A flag with the logo of the FIFA World Cup 2018 in front of the Kremlin in Moscow. Russia is hosting this year’s World Cup. (Yuri Kochetkov/EPA-EFE)

Stefan Szymanski and Silke-Maria Weineck are co-authors of “It’s Football, Not Soccer (And Vice Versa).”

The World Cup is upon us, and if history is any guide, an international army of knuckleheads will descend on social media platforms and comment sections to have you know that “IT’S FOOTBALL, NOT SOCCER!”

While they hail from countries across the world, the British tend to be the most passionately invested, offering — and these are actual quotes — to “kick your teeth in” or to “bang your head against the wall” if you insist on using the pariah word “soccer.”

This is particularly baffling because soccer is a British word, coined around the end of the 19th century in Oxford, and widely used in Britain until the 1980s, as a search through newspaper archives and book titles demonstrates.

Oscar Wilde quipped that “we have really everything in common with America nowadays except, of course, language” — but as far as we know, nobody sells T-shirts embroidered with the slogan “It’s Suspenders, Not Braces,” and transatlantic relations have remained peaceful when it comes to “sweaters” and “jumpers,” “trucks” and “lorries,” and “dessert” and “pudding.”

As we argue in our recent book, soccer, by contrast, is in a category of its own: an outcast word, exiled from its native soil, reviled, declared foreign, struck from collective memory. There is, as far as we know, no linguistic parallel to this curious state of affairs.

The Internet is home to many inane debates, but this one is so particularly pointless that its very pointlessness becomes a source of fascination. Why the fury, and why is it directed exclusively at Americans, even though the word soccer is widely used in other anglophone countries such as Canada, Ireland, Australia and South Africa? Does anybody seriously expect Americans to relinquish the word “football” as the name of their most popular spectator sport?

The arguments marshaled in the debate fall into four categories:

  • The classic fallacy of an argumentum ad populum: The majority of countries use either football or a derivative or translation of football, such as the German Fußball or the Spanish fútbol. Americans, deeply habituated to narratives of U.S. exceptionalism, shrug this one off easily.
  • Literalism: Because the game consists largely of manipulating a ball with one’s feet, football is the only correct word. Frequently met with the equally dubious counter-assertion that American football is correctly named because the ball is a foot long.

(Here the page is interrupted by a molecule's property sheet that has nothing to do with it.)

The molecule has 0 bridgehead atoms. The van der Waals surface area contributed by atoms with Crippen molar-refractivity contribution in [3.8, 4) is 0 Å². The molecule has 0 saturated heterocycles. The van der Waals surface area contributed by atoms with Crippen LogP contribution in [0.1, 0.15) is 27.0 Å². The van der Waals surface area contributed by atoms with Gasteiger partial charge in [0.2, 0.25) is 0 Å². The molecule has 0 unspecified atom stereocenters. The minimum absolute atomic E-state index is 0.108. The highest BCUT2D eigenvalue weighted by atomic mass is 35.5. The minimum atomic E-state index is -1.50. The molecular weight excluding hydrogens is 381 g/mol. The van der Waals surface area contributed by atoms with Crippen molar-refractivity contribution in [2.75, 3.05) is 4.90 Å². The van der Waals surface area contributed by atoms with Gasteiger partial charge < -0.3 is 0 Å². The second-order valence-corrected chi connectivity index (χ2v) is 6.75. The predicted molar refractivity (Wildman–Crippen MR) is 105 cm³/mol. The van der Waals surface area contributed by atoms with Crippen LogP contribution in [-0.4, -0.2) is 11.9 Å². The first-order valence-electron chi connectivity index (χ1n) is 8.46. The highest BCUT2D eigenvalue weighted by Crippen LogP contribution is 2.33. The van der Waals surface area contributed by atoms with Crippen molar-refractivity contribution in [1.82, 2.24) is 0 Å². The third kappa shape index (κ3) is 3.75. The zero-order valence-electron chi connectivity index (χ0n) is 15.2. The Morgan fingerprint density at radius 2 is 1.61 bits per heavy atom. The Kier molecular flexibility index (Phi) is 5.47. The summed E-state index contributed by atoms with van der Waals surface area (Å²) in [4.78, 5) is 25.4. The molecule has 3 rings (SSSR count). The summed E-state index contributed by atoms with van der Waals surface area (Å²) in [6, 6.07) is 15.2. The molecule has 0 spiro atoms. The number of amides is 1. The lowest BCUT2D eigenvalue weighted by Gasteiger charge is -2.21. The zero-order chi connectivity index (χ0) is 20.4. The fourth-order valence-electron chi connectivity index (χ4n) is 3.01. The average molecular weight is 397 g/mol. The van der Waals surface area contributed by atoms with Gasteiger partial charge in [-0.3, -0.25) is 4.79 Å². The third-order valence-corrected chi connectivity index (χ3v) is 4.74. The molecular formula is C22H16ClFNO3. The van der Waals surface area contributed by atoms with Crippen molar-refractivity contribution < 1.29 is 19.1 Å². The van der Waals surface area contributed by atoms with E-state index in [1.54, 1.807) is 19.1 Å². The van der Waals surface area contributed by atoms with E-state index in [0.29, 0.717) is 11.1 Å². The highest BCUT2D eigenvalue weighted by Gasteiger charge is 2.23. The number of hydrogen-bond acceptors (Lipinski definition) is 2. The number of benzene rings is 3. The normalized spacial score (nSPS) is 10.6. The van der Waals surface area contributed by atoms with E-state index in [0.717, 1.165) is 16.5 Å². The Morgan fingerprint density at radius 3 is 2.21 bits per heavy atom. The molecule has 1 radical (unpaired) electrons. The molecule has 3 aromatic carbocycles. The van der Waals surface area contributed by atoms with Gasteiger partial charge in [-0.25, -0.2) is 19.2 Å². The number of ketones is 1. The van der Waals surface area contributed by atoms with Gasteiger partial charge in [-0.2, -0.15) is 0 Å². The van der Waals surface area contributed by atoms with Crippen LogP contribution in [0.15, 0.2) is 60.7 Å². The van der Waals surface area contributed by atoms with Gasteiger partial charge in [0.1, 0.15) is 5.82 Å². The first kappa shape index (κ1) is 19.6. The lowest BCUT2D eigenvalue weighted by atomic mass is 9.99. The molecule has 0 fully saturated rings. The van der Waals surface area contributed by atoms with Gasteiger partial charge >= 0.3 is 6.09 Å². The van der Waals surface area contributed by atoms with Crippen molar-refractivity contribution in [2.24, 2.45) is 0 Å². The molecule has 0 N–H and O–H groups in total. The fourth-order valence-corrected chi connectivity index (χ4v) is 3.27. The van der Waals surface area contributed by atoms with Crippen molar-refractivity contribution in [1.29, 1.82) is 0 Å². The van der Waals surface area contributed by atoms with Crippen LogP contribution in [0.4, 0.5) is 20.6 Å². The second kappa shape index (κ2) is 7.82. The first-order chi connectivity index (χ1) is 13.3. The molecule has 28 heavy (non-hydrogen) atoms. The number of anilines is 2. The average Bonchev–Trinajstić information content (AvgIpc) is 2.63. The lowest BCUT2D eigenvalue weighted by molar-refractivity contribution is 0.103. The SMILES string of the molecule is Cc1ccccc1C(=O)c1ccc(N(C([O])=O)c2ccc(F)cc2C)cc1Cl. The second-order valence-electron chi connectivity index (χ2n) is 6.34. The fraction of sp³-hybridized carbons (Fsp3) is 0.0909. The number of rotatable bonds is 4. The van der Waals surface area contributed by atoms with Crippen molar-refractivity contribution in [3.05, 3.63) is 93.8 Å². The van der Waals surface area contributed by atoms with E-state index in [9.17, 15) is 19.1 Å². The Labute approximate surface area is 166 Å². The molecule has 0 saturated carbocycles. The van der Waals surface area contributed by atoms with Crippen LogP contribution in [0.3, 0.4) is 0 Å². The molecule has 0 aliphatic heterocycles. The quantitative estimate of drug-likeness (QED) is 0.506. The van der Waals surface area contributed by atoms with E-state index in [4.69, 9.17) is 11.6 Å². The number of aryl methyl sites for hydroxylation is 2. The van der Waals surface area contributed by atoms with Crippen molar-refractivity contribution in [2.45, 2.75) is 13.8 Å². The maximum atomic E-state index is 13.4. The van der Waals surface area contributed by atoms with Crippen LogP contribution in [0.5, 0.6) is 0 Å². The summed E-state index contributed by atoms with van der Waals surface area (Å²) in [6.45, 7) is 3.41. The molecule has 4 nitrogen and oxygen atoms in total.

• Argument by testosterone: Either association of football or American football is the true domain of real men, who by virtue of their superior masculinity have acquired ownership of the contested word.
  • Argumentum ad hominem Americanum: Soccer is a bad word because it is an American word, and America is bad.

The facts are clear. Football originally referred to a great number of usually violent folk games, some played predominantly with the feet, others with the hands. In the 19th century, Britain, the United States, Ireland and Australia each formalized their own version.

Curiously, the word soccer only became anathema once Americans, who had been utterly indifferent to the game between the 1880s and the 1970s, started to take an interest. When the New York Cosmos acquired Pelé in 1975, the world noticed, and when the United States won the right to host the 1994 World Cup, fears that Americans would desecrate the game mounted, at a time when anti-Americanism in general was on the rise. Super-trolls such as Ann Coulter, who infamously claimed that soccer is un-American and “a sign of the nation’s moral decay,” haven’t helped matters.

There is a paradox at work here: The United States is ritually ripped for not sufficiently appreciating the world’s most beloved game, but any attempt to elevate its status in the United States threatens the rare and delicious opportunity to defeat, if not abjectly humiliate, the world’s superpower and to subsume the United States, for once, into the international community as just another country. As the French historian Odon Vallet wrote: “Football is the only factor of globalization that has escaped American hegemony. The world of cinema may be dominated by Hollywood and that of money by Wall Street, but planet football is barely North American at all.”

These days, the United States is certainly making its presence felt in the world of soccer: Together with Mexico and Canada, it has mounted the United Bid to host the 2026 World Cup, which David Beckham supports; a steady flow of aging stars such as Zlatan Ibrahimovic are gracing Major League Soccer; and the U.S. Justice Department has spearheaded the investigation and prosecution of of corrupt FIFA officials from around the world. Sensing a growing nervousness, perhaps, American officials go out of their way not to offend at least on the linguistic issue: In the 500-page United Bid document, the word “soccer” is only used if it appears in a proper name. Their most gracious concession, of course, may well have been the failure of the U.S. men’s team to qualify for this year’s competition.